Friday, April 8, 2011

Communication - Using questions

Questions are a great negotiation tool, and the use of questions to help in the negotiation will start well before the formal negotiation process begins. As part of their selling activity, salespeople may spend substantial time probing to determine the Buyer’s need, interests, timing, volumes, etc. They ask questions to determine the acceptance of their product versus the competition, whether any unique features they have are needed or desired by the Buyer that may reduce the competition. They may also probe to find out who the competition may be, so they get a better understanding of the competitive environment based on where they know they will stand their competition from their recent dealings. All this questioning by the Supplier needs to be managed so it doesn’t impact their perception of competition and the uncertainty in their getting the business.

As part of the Buyer’s pre-qualification of the Supplier, the Buyer should also be questioning the Supplier about what they do, how they do it, who their customers are, etc. to gather information they may be able to use in the negotiation. This questioning should also try to uncover the Supplier’s motivations, needs and hot buttons. For example, a simple question on their capacity and current business load may show how much they need the business. During any visit you should look at and question what they do as a standard and check for signs of potential issues or problems and ask questions to see if there are any issues or problems that you may want to raise during the negotiations to get an advantage. For example, I’ve seen Suppliers want to change extra for a step in their process that they perform for all their customers, which means it’s already built into the product cost. For example, if you found a large amount of product returns, you might question what is causing them or why the amount is seemingly large, and then use that in negotiating quality levels, replacement turnaround time, or controls over changes.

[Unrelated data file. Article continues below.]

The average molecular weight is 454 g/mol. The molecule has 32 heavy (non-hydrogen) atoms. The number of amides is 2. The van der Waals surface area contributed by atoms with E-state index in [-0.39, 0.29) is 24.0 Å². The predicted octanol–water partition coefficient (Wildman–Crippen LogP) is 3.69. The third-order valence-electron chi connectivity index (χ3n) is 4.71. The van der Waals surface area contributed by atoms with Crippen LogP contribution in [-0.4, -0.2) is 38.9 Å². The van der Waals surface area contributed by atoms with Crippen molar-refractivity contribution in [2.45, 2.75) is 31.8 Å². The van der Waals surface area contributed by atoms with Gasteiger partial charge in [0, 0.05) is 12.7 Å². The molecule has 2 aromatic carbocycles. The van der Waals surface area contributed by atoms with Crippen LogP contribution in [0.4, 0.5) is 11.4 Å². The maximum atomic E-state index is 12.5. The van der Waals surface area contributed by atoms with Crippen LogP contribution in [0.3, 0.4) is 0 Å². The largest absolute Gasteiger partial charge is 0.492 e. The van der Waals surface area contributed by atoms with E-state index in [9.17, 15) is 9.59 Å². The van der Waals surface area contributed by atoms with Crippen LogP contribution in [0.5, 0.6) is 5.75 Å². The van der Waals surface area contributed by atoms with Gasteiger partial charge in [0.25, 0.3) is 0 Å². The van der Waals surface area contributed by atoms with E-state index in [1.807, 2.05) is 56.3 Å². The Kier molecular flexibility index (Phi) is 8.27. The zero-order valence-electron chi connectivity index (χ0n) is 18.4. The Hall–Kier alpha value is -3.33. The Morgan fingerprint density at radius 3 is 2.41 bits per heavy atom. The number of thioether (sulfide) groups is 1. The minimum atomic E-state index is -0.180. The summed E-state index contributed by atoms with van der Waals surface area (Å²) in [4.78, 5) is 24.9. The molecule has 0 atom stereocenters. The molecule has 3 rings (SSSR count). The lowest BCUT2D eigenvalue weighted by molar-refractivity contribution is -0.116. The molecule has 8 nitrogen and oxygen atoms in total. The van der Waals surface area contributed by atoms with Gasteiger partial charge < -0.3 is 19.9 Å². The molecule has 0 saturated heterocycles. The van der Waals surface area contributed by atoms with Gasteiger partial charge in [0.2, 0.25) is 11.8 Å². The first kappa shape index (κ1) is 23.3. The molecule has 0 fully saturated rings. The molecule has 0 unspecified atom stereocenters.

In the actual negotiation, questions are used for a wide variety of purposes:
  1. As Fisher & Uhry say: “Focus on interests, not positions”. Asking questions allows you to have an open discussion on the point(s) instead discussing and listening to their position(s).
  2. Questions force the Supplier to talk, which helps you learn about them, and the underlying issues or concerns.
  3. Questions can provide a break in your discussion and can keep you from potentially saying too much too soon.
  4. Questions force the Supplier to think about their position or their argument and what they really want, which may be different.
  5. Questioning can narrow the Supplier’s focus to a specific issue or issues.
  6. Supplier’s responses to questions become their proposal, which makes it easier for them to understand and agree upon if you like what you hear.
  7. Questioning breaks down barriers in communication which helps identify what the real problem, issue, or concern may be that needs to be addressed. Sometimes the stated problem or issue isn’t their real or primary concern.
  8. Questioning and listening attentively shows that you are interested in what they have to say, which allows better communications as you are respecting what they have to say.
  9. Questioning buys you time to mentally formulate your next steps, approach, tactics or next question.
  10. The right string of questions can help lead the discussion and Supplier to a position you want.
  11. They can solicit information to understand the underlying problem or reason for their response.
  12. They can invite joint problem solving
  13. They can help clarify information you received.
  14. They can verify that the information you have is current and accurate.
  15. They can check whether your current understanding is correct.
  16. They can be used to rephrase to determine whether there was agreement.
  17. They can probe for the degree of importance of an issue
  18. They can be used to share information or knowledge that will help you.
  19. They can help set expectations.
  20. They can show problems with their position or strengthen your position.
  21. They can use the Supplier’s information against them.
  22. Questions can help understand how close or apart you are